I call the green one :P ShinyG,,, I think the people who can buy those won't care that their money went from $30,000,000,000 to $25,000,000,000.... you know,,, buying one of those will only drop them to $24,995,000,000 (assuming a 5mil price tag) in fact the guy could buy all of them and still have $24,980,000,000
Apr 28th, 2009 5:26am
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scratchy996 scratchy996
i like how people whine about the price of hypercars. they can't even grasp that there are people in the world who buy cars, planes, yachts, houses and do not even know and care about the price, that's why they have accountants for :)
Apr 28th, 2009 7:03am
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zdenda20 zdenda20
well, theres not that many people around anymore...half of the russian billionaires disappeared in this crisis and most of the super rich people have assets, but you cant actually buy anything with that...sure, they have a couple mill in the bank, but most of the value they have is in stocks of their companies...
Apr 28th, 2009 5:17pm
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radmeister radmeister
In 2007 the US had 292 billionairs...Im guessing that $ went up. In economic crisis times the rich always get richer. With severe drops in property values and the near collapse of companies and the dollar remaining strong it's like a super sale for the super rich right now.
Apr 29th, 2009 1:17am
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scratchy996 scratchy996
@ zdenda20, money circulates , it doesn't disappear. besides , after every depression comes a boom , it's how the economy works. funny thing is that i see a lot more luxury cars in Eastern Europe since the crisis started. you shouldn't worry about the Russian billionaires, most of their wealth isn't declared anyway :)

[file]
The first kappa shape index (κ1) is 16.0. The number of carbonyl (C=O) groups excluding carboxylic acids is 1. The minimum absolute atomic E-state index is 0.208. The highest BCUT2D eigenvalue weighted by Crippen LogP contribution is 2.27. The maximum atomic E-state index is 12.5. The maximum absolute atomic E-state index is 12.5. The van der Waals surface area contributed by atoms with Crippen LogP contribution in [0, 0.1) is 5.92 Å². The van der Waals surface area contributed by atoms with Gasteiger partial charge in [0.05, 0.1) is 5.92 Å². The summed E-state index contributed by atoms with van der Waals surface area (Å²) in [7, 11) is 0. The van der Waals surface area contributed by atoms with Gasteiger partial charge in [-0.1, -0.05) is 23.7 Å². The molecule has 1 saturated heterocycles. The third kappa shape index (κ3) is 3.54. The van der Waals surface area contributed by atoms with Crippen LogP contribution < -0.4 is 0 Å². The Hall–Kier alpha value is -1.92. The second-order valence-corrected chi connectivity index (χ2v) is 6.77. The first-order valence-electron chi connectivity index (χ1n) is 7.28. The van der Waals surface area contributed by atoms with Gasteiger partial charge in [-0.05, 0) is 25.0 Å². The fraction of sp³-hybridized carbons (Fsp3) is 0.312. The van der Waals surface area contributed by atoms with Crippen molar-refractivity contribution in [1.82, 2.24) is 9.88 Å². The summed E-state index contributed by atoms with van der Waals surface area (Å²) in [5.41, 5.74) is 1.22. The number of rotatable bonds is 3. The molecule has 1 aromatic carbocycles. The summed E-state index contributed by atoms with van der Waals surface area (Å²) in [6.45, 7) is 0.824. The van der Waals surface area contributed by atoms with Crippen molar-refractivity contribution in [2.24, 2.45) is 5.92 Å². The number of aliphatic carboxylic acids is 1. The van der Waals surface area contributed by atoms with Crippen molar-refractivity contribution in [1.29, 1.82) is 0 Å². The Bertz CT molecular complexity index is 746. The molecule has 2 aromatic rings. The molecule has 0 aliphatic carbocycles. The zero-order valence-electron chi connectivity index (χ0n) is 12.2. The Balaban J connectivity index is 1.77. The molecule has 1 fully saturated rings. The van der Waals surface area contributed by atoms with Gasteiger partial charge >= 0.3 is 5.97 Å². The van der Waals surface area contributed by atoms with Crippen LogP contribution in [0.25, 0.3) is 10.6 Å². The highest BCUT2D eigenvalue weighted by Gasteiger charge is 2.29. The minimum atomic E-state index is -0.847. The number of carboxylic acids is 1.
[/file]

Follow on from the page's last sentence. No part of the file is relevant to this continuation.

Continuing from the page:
Apr 29th, 2009 6:19am
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muhaidib muhaidib
What about the middle east? Especially the Gulf region,,, Saudi Arabia has the most number of Bugattis in the world, 9 Bugattis, I personally saw one and the others rarely exit their owners' garages... There are still many people in this world who can easily afford these cars,,, you just don't know them
Apr 29th, 2009 11:21am
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ShinyG ShinyG
All these anniversary versions scream "please buy our useless car, please, please, please! we're dying here in the recession!"
Apr 28th, 2009 5:21am
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scratchy996 scratchy996
actually VW loses money with every Veyron they sell, they don't sell them for profit.
Apr 28th, 2009 6:39am
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radmeister radmeister
That's a common misconception about the Veyron, they were losing $ on their original 50 as the R&D costs along with tooling and factory were incorporated into each unit and of course the cost of the car itself. Now at over 300 units sold they have paid off their R&D, tooling, and factory, i'm sure they are making profit. Also, a car like this needs special editions. One must understand how the rich think, they are always in competition, the Veyron is the BEST hypercar on the market so a rival rich man can't get the same car, he will get a more special edition than his neighbour. It's a vicious circle, and Bugatti know what they are doing.
Apr 29th, 2009 1:24am
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Anthropos Anthropos
Somthing chrome, something blue Something old, something new! ...I like the blue, but the silver grills look cheap, I'd much rather have them in black
Apr 28th, 2009 3:19am
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muhaidib muhaidib
haha,,, nice one :P,,, you're gonna need a huge diamond if you're gonna marry one of those hehe ;)
Apr 28th, 2009 5:27am
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dmanero dmanero
Now the burgandy one looks hot. suprisingly the polished metal look, actually looks good.
Apr 28th, 2009 3:05am